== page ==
On Thursday morning, both The New Yorker and Associated Press ran tandem stories about how the famously Trump-friendly National Enquirer paid off a former Trump Tower doorman $30,000 for a “catch and kill” type of story alleging that Trump fathered an illegitimate child with an employee in the late ’80s. Dino Sajudin met with a reporter with American Media, Inc. (which owns the Enquirer) in 2015 about five months after Trump announced his presidential campaign, with second-hand accounts he claims he heard through Trump’s head of security, Matthew Calamari, and other high-level Trump employees.
Sajudin was paid $500 down to take a lie detector to confirm that he was telling the truth about what he had heard, which he passed. At that point he was paid the full amount for the rights to his story, and the Enquirer promptly stopped pursuing it. Ronan Farrow was able to track down the alleged mother and now-adult child at the center of the claims for the The New Yorker, who both declined to comment for the story and their identity has not been revealed out of respect for their privacy.
Whether or not Trump fathered an illegitimate child in the late ’80s (while he was still married to Ivana, who he would later go on to cheat on with his second wife Marla Maples) is not the takeaway here. Instead, that A.M.I. has a pattern of buying, then burying, unfavorable stories about Trump — particularly leading up to the 2016 election. It’s also common knowledge that Trump is close personal friends with David Pecker, the chairman and C.E.O. of A.M.I.
Former Playboy Playmate Karen McDougal, who allegedly carried on an affair with Trump in 2006 around the same time as his alleged tryst with Stormy Daniels, was likewise paid $150,000 by A.M.I. for the rights to her story, which never ran, and she is currently suing to break her silence.
Although Sajudin’s $30,000 pales in comparison to McDougal’s, the kicker is a clause that subjects him to a $1 million penalty should he break his contract with A.M.I., which later claimed that his story was bogus.
The Associated Press confirmed the details of the Enquirer’s payment through a review of a confidential contract and interviews with dozens of current and former employees of the Enquirer and its parent company, American Media Inc. Sajudin got $30,000 in exchange for signing over the rights, “in perpetuity,” to a rumor he’d heard about Trump’s sex life — that the president had fathered an illegitimate child with an employee at Trump World Tower, a skyscraper he owns near the United Nations. The contract subjected Sajudin to a $1 million penalty if he disclosed either the rumor or the terms of the deal to anyone.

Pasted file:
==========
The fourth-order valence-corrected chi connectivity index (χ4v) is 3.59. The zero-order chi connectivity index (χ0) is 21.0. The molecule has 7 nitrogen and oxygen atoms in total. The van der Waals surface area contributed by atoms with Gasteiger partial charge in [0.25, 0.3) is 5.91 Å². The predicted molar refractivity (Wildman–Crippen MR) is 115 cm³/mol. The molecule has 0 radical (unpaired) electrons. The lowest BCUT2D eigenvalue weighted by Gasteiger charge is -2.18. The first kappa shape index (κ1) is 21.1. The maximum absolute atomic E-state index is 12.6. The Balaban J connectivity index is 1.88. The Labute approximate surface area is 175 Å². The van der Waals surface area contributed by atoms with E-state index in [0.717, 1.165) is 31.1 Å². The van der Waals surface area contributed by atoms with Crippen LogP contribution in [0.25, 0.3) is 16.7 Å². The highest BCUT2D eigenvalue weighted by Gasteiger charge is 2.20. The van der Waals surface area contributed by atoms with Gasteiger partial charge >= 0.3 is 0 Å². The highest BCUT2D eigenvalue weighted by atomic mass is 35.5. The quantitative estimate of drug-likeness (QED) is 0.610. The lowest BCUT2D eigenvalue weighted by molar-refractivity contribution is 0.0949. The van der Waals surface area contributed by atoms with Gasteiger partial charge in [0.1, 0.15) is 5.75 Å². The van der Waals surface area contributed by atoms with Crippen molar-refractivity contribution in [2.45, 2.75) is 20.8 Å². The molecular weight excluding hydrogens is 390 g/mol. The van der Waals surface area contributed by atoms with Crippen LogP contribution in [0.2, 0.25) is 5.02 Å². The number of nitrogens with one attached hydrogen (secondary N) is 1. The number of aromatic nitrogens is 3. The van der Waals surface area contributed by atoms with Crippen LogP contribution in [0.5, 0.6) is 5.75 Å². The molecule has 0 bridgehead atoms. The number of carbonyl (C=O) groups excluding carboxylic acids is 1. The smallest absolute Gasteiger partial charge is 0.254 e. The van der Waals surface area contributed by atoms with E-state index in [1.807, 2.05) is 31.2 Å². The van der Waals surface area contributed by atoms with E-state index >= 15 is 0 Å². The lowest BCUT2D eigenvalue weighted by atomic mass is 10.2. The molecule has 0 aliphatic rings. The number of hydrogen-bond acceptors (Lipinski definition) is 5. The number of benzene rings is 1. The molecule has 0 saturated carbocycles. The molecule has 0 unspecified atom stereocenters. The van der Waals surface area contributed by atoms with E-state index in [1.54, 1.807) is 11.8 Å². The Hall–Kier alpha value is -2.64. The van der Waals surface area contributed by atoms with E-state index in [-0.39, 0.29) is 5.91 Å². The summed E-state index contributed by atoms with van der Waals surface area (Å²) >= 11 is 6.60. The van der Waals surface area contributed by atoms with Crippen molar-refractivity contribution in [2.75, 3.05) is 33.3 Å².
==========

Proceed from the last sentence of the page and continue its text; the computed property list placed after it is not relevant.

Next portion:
Farrow writes that thirty minutes after The New Yorker contacted A.M.I. for comment about the payment, Radar Online, which is owned by A.M.I., posted a story acknowledging that the payment had been made to Sajudin, but that his story had been determined to be false.
The Radar Online piece quoted [Dylan Howard, A.M.I.’s chief content officer] saying, “When we realized we would be unable to publish, and other media outlets approached the source about his tale, we released Sajudin from the exclusivity clause that had accompanied his $30,000 payment, freeing him to tell his story to whomever he wanted.” Two A.M.I. employees told me that they’d never seen such a release during their time at the company. A.M.I. has said that Karen McDougal, the former Playboy model, has a similar amendment to her contract, but McDougal argues that the company continues to try to prevent her from talking to the press.
Paying for a catch-and-kill story is unto itself not a crime, however whether or not these payments were made with campaign funds may be the smoking gun. On Monday the office of Trump’s longtime personal attorney Michael Cohen was raided by the FBI, and among documents reportedly seized were correspondence between Cohen, Pecker, and Howard. The crux will come down to whether or not these payments violated campaign-finance laws.
Shortly after The New Yorker piece published, Farrow sat down on Good Morning America to discuss the legal ramifications and what this could mean for A.M.I. and Cohen.
(Via AP, The New Yorker)